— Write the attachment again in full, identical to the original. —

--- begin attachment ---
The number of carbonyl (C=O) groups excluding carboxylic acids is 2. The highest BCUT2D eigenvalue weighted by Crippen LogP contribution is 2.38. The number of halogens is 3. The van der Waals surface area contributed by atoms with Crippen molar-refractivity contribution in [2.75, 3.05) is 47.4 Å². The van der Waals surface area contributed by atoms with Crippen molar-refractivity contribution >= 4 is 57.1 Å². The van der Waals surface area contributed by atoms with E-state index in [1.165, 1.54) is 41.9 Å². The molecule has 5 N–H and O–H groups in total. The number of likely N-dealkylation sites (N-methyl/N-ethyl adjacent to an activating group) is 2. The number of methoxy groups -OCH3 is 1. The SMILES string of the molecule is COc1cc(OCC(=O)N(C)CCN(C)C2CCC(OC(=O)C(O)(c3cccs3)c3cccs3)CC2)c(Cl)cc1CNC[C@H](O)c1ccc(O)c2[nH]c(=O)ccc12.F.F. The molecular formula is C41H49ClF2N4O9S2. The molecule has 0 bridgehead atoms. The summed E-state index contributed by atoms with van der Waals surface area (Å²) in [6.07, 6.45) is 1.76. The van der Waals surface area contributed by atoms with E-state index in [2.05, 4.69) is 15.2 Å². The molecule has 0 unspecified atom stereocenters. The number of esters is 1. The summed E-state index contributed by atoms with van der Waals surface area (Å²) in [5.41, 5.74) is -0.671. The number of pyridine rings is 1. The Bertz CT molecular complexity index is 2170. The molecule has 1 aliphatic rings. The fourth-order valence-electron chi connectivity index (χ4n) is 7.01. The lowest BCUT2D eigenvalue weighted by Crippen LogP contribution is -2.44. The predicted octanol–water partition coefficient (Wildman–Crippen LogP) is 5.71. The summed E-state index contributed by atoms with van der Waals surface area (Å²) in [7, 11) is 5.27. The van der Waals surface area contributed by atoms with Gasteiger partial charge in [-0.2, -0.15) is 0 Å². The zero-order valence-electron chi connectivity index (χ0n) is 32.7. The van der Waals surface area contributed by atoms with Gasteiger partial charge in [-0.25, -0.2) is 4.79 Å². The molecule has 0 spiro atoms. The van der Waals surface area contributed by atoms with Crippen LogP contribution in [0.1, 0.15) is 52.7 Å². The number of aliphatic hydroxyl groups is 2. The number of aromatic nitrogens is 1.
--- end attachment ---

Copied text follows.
The number of carbonyl (C=O) groups excluding carboxylic acids is 2. The highest BCUT2D eigenvalue weighted by Crippen LogP contribution is 2.38. The number of halogens is 3. The van der Waals surface area contributed by atoms with Crippen molar-refractivity contribution in [2.75, 3.05) is 47.4 Å². The van der Waals surface area contributed by atoms with Crippen molar-refractivity contribution >= 4 is 57.1 Å². The van der Waals surface area contributed by atoms with E-state index in [1.165, 1.54) is 41.9 Å². The molecule has 5 N–H and O–H groups in total. The number of likely N-dealkylation sites (N-methyl/N-ethyl adjacent to an activating group) is 2. The number of methoxy groups -OCH3 is 1. The SMILES string of the molecule is COc1cc(OCC(=O)N(C)CCN(C)C2CCC(OC(=O)C(O)(c3cccs3)c3cccs3)CC2)c(Cl)cc1CNC[C@H](O)c1ccc(O)c2[nH]c(=O)ccc12.F.F. The molecular formula is C41H49ClF2N4O9S2. The molecule has 0 bridgehead atoms. The summed E-state index contributed by atoms with van der Waals surface area (Å²) in [6.07, 6.45) is 1.76. The van der Waals surface area contributed by atoms with E-state index in [2.05, 4.69) is 15.2 Å². The molecule has 0 unspecified atom stereocenters. The number of esters is 1. The summed E-state index contributed by atoms with van der Waals surface area (Å²) in [5.41, 5.74) is -0.671. The number of pyridine rings is 1. The Bertz CT molecular complexity index is 2170. The molecule has 1 aliphatic rings. The fourth-order valence-electron chi connectivity index (χ4n) is 7.01. The lowest BCUT2D eigenvalue weighted by Crippen LogP contribution is -2.44. The predicted octanol–water partition coefficient (Wildman–Crippen LogP) is 5.71. The summed E-state index contributed by atoms with van der Waals surface area (Å²) in [7, 11) is 5.27. The van der Waals surface area contributed by atoms with Gasteiger partial charge in [-0.2, -0.15) is 0 Å². The zero-order valence-electron chi connectivity index (χ0n) is 32.7. The van der Waals surface area contributed by atoms with Gasteiger partial charge in [-0.25, -0.2) is 4.79 Å². The molecule has 0 spiro atoms. The van der Waals surface area contributed by atoms with Crippen LogP contribution in [0.1, 0.15) is 52.7 Å². The number of aliphatic hydroxyl groups is 2. The number of aromatic nitrogens is 1.